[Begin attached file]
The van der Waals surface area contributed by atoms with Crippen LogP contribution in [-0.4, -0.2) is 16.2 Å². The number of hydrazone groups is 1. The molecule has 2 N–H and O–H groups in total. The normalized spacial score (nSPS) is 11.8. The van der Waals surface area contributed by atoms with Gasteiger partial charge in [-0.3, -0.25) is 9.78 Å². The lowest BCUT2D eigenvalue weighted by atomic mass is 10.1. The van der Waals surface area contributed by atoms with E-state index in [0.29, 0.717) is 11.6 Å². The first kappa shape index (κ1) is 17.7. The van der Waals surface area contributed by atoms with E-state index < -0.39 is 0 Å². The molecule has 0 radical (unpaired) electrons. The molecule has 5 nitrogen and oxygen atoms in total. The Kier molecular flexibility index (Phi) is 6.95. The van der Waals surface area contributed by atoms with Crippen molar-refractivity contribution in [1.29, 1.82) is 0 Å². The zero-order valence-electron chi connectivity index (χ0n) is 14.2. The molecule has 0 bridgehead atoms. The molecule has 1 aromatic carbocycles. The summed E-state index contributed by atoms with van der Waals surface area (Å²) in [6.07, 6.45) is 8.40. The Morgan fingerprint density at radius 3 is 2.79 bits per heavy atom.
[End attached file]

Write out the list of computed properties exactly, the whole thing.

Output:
The van der Waals surface area contributed by atoms with Crippen LogP contribution in [-0.4, -0.2) is 16.2 Å². The number of hydrazone groups is 1. The molecule has 2 N–H and O–H groups in total. The normalized spacial score (nSPS) is 11.8. The van der Waals surface area contributed by atoms with Gasteiger partial charge in [-0.3, -0.25) is 9.78 Å². The lowest BCUT2D eigenvalue weighted by atomic mass is 10.1. The van der Waals surface area contributed by atoms with E-state index in [0.29, 0.717) is 11.6 Å². The first kappa shape index (κ1) is 17.7. The van der Waals surface area contributed by atoms with E-state index < -0.39 is 0 Å². The molecule has 0 radical (unpaired) electrons. The molecule has 5 nitrogen and oxygen atoms in total. The Kier molecular flexibility index (Phi) is 6.95. The van der Waals surface area contributed by atoms with Crippen molar-refractivity contribution in [1.29, 1.82) is 0 Å². The zero-order valence-electron chi connectivity index (χ0n) is 14.2. The molecule has 0 bridgehead atoms. The molecule has 1 aromatic carbocycles. The summed E-state index contributed by atoms with van der Waals surface area (Å²) in [6.07, 6.45) is 8.40. The Morgan fingerprint density at radius 3 is 2.79 bits per heavy atom.